Close Encounters with Asteroid 2005 YU55
This evening (8 November 2011) at 2328 GMT a 400m diameter asteroid will hurtle past the Earth, missing us by an astronomical whisker, less than 200,000 miles. The chunk of space debris in question is snappily titled 2005 YU55.
This kind of asteroid fly-by is rather rare. The last time that something this size passed so close to us was in 1976, and the next time it’s due to happen (that we know of) is 2028. Still, tonight’s pass poses absolutely no risk to the Earth.
Asteroid 2005 YU55 was discovered, as its name suggests, is 2005. This designation method is used by the Minor Planet Center, and designates minor planets until a proper name is given (if ever). Upon discovery it became clear that this asteroid was one of the Apollo asteroids, near-Earth asteroids named after 1862 Apollo, the first of the group to be discovered. The Apollo asteroids are all Earth-crossing asteroids, and so warrant special attention. The fact that their orbits cross that of the Earth does not automatically mean they pose a threat of impact, but does mean that we need to very carefully monitor their orbits in case they are on a collision course with us in the future.
Astronomers rank near-Earth asteroids relative to the risk they pose to us using the Torino Impact Hazard Scale. This ten point scale runs from 0, meaning that “the likelihood of a collision is zero, or is so low as to be effectively zero”, to 10, meaning “a collision is certain, capable of causing global climatic catastrophe that may threaten the future of civilization as we know it”. 2005 YU55 is currently ranked at 0 in this scale. There are no asteroids currently known that are ranked higher than 1. The highest ranking ever given was 4, given briefly to asteroid Apophis, meaning “a close encounter, meriting attention by astronomers…[with] a 1% or greater chance of collision capable of regional devastation”, but this has since been downgraded to a 0 based on new observations refining its orbit.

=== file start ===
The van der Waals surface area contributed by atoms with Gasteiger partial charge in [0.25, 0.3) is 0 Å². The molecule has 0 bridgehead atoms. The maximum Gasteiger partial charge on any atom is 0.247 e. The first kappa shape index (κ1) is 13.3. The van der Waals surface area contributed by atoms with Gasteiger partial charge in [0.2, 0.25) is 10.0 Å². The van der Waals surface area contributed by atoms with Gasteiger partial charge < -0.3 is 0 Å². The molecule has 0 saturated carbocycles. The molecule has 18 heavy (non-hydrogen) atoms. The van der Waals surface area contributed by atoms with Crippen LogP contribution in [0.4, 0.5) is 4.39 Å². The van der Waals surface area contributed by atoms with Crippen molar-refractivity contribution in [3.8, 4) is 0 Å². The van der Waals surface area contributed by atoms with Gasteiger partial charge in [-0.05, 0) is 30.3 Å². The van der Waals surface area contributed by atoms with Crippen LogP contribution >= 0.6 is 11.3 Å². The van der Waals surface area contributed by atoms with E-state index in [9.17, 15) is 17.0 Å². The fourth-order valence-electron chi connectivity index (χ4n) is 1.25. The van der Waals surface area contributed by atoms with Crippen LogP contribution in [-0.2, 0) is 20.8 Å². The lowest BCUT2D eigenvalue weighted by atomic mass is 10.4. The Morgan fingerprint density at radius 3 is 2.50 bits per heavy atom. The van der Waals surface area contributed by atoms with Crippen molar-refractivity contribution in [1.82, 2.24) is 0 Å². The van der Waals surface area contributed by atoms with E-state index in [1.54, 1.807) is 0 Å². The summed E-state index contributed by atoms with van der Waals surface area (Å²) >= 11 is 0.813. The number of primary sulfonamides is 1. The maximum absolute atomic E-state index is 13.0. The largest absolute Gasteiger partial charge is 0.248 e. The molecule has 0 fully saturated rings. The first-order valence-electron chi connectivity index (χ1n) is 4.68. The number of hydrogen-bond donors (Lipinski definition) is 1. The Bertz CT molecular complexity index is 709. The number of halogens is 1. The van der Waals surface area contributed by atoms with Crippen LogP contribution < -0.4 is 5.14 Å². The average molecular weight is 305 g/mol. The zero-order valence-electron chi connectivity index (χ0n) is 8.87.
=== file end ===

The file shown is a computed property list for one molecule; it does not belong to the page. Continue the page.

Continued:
Asteroid 2005 YU55 will not be visible to the naked eye, but amateur astronomers with good telescopes, and knowledge of how to use them, might locate it. See Robin Scagell’s excellent description of how to find it over at the Society for Popular Astronomy.
If 2005 YU55 did hit the Earth (it won’t) it could certainly destroy a large city and cause significant loss of life (to find out what would happen head over to the Down 2 Earth Impact Simulator) which is just one of the reasons that asteroid observation projects are so important.